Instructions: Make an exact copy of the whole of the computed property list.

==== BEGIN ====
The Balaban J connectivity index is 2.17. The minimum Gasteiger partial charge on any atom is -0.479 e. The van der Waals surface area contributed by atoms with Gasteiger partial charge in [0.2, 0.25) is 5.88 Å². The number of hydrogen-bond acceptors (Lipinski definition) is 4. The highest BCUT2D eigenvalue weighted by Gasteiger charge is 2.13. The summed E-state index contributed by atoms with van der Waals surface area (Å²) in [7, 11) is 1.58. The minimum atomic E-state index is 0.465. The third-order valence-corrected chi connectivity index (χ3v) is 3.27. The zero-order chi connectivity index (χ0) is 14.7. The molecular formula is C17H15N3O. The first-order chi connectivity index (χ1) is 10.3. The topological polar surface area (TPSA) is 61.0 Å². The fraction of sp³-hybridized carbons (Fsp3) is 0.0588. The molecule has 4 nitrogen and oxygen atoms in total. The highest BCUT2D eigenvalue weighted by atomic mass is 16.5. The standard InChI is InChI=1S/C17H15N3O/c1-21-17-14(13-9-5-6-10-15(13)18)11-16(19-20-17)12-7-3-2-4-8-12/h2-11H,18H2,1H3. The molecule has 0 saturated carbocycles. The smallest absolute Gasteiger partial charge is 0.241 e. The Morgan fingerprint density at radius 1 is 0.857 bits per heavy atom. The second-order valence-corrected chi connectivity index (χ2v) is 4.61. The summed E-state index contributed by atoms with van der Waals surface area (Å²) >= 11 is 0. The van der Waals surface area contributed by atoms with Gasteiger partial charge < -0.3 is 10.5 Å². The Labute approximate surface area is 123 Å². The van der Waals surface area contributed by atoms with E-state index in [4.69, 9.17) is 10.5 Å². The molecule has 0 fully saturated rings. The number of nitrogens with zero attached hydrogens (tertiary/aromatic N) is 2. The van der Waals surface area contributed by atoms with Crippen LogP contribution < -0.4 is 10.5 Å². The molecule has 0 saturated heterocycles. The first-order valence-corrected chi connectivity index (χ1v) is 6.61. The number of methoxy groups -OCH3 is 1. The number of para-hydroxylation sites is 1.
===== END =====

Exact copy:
The Balaban J connectivity index is 2.17. The minimum Gasteiger partial charge on any atom is -0.479 e. The van der Waals surface area contributed by atoms with Gasteiger partial charge in [0.2, 0.25) is 5.88 Å². The number of hydrogen-bond acceptors (Lipinski definition) is 4. The highest BCUT2D eigenvalue weighted by Gasteiger charge is 2.13. The summed E-state index contributed by atoms with van der Waals surface area (Å²) in [7, 11) is 1.58. The minimum atomic E-state index is 0.465. The third-order valence-corrected chi connectivity index (χ3v) is 3.27. The zero-order chi connectivity index (χ0) is 14.7. The molecular formula is C17H15N3O. The first-order chi connectivity index (χ1) is 10.3. The topological polar surface area (TPSA) is 61.0 Å². The fraction of sp³-hybridized carbons (Fsp3) is 0.0588. The molecule has 4 nitrogen and oxygen atoms in total. The highest BCUT2D eigenvalue weighted by atomic mass is 16.5. The standard InChI is InChI=1S/C17H15N3O/c1-21-17-14(13-9-5-6-10-15(13)18)11-16(19-20-17)12-7-3-2-4-8-12/h2-11H,18H2,1H3. The molecule has 0 saturated carbocycles. The smallest absolute Gasteiger partial charge is 0.241 e. The Morgan fingerprint density at radius 1 is 0.857 bits per heavy atom. The second-order valence-corrected chi connectivity index (χ2v) is 4.61. The summed E-state index contributed by atoms with van der Waals surface area (Å²) >= 11 is 0. The van der Waals surface area contributed by atoms with Gasteiger partial charge < -0.3 is 10.5 Å². The Labute approximate surface area is 123 Å². The van der Waals surface area contributed by atoms with E-state index in [4.69, 9.17) is 10.5 Å². The molecule has 0 fully saturated rings. The number of nitrogens with zero attached hydrogens (tertiary/aromatic N) is 2. The van der Waals surface area contributed by atoms with Crippen LogP contribution < -0.4 is 10.5 Å². The molecule has 0 saturated heterocycles. The first-order valence-corrected chi connectivity index (χ1v) is 6.61. The number of methoxy groups -OCH3 is 1. The number of para-hydroxylation sites is 1.